Based on the Seismic ground motion parameters zonation map of China (GB 183062015), this study uses the Monte Carlo method to simulate synthetic mainshock sequences. Then, according to the magnitude of the mainshock, the Omi–Reasenberg–Jones (Omi–R–J) aftershock activity model (Omi, 2013, 2016, 2019) is used to simulate the aftershock sequences that follow mainshocks for a certain magnitude threshold. Finally, the mainshocks and the aftershocks are combined to calculate the regional seismic hazard using ground motion prediction equations (GMPEs). Thus, the influence of aftershocks on seismic hazard analysis is analyzed.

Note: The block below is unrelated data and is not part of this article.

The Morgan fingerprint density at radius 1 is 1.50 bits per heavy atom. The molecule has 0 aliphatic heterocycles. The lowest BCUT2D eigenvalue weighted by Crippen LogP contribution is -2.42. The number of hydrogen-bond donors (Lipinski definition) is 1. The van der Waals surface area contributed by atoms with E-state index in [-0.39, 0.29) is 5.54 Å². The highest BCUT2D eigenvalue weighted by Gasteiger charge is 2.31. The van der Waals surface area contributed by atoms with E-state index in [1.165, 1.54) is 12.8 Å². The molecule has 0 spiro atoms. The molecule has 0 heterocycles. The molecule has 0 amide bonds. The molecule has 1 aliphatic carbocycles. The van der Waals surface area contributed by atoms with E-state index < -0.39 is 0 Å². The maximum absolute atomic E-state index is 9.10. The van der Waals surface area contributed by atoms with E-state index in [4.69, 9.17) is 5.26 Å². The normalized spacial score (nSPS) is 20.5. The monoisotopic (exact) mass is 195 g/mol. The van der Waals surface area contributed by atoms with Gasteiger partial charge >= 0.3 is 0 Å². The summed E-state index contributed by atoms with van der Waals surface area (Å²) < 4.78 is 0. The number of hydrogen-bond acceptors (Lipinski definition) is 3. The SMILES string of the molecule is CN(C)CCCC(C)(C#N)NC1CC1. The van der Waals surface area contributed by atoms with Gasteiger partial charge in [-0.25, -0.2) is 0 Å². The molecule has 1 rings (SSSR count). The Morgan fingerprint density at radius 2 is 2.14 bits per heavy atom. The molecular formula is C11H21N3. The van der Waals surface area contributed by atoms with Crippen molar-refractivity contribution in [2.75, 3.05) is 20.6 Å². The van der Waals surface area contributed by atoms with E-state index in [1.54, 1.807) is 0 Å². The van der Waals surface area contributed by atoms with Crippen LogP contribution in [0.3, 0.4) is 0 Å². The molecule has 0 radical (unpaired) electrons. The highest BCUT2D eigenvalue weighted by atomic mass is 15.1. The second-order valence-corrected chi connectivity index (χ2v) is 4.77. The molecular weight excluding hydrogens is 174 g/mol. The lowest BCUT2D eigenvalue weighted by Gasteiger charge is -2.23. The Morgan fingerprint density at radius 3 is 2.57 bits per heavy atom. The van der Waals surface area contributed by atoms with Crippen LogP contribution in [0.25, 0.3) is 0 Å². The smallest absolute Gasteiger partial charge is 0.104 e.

The city of Xichang, one of the three major space launch facilities in China, is located in the Anning River valley in the southwest of Sichuan Province. The Anning River fault and the Zemu River fault run through the city. Historically, three M ≥ 7.0 earthquakes have occurred in the region: a M_{7.0} event in 814, a M_{7.5} earthquake in 1536, and a M_{7.5} event in 1850 (Fig. 1). The Anning River fault is one of the main faults in the north–south Sichuan–Yunnan tectonic belt and is also an important fault in southwest China. According to regional geological data (Li, 1993; He and Ikeda, 2007), the Anning River fault zone is the boundary of different tectonic units with Paleozoic to Mesozoic ages. The west side of the fault contains a metamorphic complex and magmatic rock belt, and a Mesozoic–Cenozoic sedimentary basin lies on the east side. The Zemu River fault has been active throughout the Holocene (Li and Wang, 1977; Du, 2000) and is connected to the Anning River fault zone in the north and the Xiaojiang fault zone in the south. The fault has an overall strike of 330°, a fault plane dip angle of more than 60°, and a dip direction of northeast or southwest. Since the late Quaternary, the Anning River fault and Zemu River fault have been characterized by continuous strikeslip movements (Xu et al., 2003a, b). The Anning River fault and Zemu River fault are located at the boundary of the central Yunnan secondary block in the rhombusshaped Sichuan–Yunnan block, which controls the focal positions of most nearby earthquakes with M≥7 (Lu et al., 2012).